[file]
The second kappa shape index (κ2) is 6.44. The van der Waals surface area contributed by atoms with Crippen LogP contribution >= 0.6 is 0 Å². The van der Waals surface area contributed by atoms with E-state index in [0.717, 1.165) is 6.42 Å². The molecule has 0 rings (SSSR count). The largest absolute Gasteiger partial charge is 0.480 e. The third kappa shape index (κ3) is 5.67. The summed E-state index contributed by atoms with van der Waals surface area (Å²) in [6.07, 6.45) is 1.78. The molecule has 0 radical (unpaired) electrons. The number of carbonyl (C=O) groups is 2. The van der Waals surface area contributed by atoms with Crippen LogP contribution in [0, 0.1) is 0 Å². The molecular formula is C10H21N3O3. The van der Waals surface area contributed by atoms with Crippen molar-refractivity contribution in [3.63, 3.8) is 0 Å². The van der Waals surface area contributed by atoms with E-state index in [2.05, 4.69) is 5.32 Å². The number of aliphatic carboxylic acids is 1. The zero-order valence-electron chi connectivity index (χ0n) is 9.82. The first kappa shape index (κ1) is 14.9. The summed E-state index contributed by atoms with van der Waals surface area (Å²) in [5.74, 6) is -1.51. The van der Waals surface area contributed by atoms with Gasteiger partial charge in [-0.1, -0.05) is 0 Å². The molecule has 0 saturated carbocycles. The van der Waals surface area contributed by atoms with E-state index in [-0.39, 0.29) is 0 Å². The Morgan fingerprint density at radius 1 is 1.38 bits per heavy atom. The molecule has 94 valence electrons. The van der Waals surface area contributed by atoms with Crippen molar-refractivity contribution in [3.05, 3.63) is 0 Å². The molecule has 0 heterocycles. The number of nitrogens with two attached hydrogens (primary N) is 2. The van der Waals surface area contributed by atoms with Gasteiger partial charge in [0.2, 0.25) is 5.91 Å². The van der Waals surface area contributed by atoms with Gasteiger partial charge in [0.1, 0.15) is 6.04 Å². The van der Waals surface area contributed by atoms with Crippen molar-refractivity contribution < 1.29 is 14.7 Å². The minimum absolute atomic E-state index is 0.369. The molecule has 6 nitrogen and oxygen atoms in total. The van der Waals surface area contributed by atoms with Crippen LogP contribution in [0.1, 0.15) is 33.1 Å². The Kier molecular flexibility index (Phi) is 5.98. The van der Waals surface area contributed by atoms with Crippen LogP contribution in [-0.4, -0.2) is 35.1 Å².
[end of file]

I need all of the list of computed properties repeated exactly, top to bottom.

The second kappa shape index (κ2) is 6.44. The van der Waals surface area contributed by atoms with Crippen LogP contribution >= 0.6 is 0 Å². The van der Waals surface area contributed by atoms with E-state index in [0.717, 1.165) is 6.42 Å². The molecule has 0 rings (SSSR count). The largest absolute Gasteiger partial charge is 0.480 e. The third kappa shape index (κ3) is 5.67. The summed E-state index contributed by atoms with van der Waals surface area (Å²) in [6.07, 6.45) is 1.78. The molecule has 0 radical (unpaired) electrons. The number of carbonyl (C=O) groups is 2. The van der Waals surface area contributed by atoms with Crippen LogP contribution in [0, 0.1) is 0 Å². The molecular formula is C10H21N3O3. The van der Waals surface area contributed by atoms with Crippen molar-refractivity contribution in [3.63, 3.8) is 0 Å². The van der Waals surface area contributed by atoms with E-state index in [2.05, 4.69) is 5.32 Å². The number of aliphatic carboxylic acids is 1. The zero-order valence-electron chi connectivity index (χ0n) is 9.82. The first kappa shape index (κ1) is 14.9. The summed E-state index contributed by atoms with van der Waals surface area (Å²) in [5.74, 6) is -1.51. The van der Waals surface area contributed by atoms with Gasteiger partial charge in [-0.1, -0.05) is 0 Å². The molecule has 0 saturated carbocycles. The van der Waals surface area contributed by atoms with E-state index in [-0.39, 0.29) is 0 Å². The Morgan fingerprint density at radius 1 is 1.38 bits per heavy atom. The molecule has 94 valence electrons. The van der Waals surface area contributed by atoms with Crippen molar-refractivity contribution in [3.05, 3.63) is 0 Å². The molecule has 0 heterocycles. The number of nitrogens with two attached hydrogens (primary N) is 2. The van der Waals surface area contributed by atoms with Gasteiger partial charge in [0.2, 0.25) is 5.91 Å². The van der Waals surface area contributed by atoms with Gasteiger partial charge in [0.1, 0.15) is 6.04 Å². The van der Waals surface area contributed by atoms with Crippen molar-refractivity contribution < 1.29 is 14.7 Å². The minimum absolute atomic E-state index is 0.369. The molecule has 6 nitrogen and oxygen atoms in total. The van der Waals surface area contributed by atoms with Crippen LogP contribution in [0.1, 0.15) is 33.1 Å². The Kier molecular flexibility index (Phi) is 5.98. The van der Waals surface area contributed by atoms with Crippen LogP contribution in [-0.4, -0.2) is 35.1 Å².